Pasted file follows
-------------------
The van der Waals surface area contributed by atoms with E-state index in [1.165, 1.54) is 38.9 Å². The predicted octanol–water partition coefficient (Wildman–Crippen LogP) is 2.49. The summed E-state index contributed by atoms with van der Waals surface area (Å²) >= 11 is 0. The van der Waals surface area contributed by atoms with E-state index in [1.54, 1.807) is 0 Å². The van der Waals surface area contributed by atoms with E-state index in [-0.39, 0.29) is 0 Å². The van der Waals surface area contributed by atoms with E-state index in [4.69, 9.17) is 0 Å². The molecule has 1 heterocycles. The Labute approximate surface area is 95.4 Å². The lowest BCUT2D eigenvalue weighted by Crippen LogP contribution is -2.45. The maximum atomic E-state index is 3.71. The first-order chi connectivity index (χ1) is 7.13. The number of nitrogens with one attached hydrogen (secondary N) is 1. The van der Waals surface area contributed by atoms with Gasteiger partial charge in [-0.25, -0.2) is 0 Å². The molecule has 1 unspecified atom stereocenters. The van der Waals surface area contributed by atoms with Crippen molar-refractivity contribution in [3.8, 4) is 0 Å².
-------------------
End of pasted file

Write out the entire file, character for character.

The van der Waals surface area contributed by atoms with E-state index in [1.165, 1.54) is 38.9 Å². The predicted octanol–water partition coefficient (Wildman–Crippen LogP) is 2.49. The summed E-state index contributed by atoms with van der Waals surface area (Å²) >= 11 is 0. The van der Waals surface area contributed by atoms with E-state index in [1.54, 1.807) is 0 Å². The van der Waals surface area contributed by atoms with E-state index in [-0.39, 0.29) is 0 Å². The van der Waals surface area contributed by atoms with E-state index in [4.69, 9.17) is 0 Å². The molecule has 1 heterocycles. The Labute approximate surface area is 95.4 Å². The lowest BCUT2D eigenvalue weighted by Crippen LogP contribution is -2.45. The maximum atomic E-state index is 3.71. The first-order chi connectivity index (χ1) is 7.13. The number of nitrogens with one attached hydrogen (secondary N) is 1. The van der Waals surface area contributed by atoms with Gasteiger partial charge in [-0.25, -0.2) is 0 Å². The molecule has 1 unspecified atom stereocenters. The van der Waals surface area contributed by atoms with Crippen molar-refractivity contribution in [3.8, 4) is 0 Å².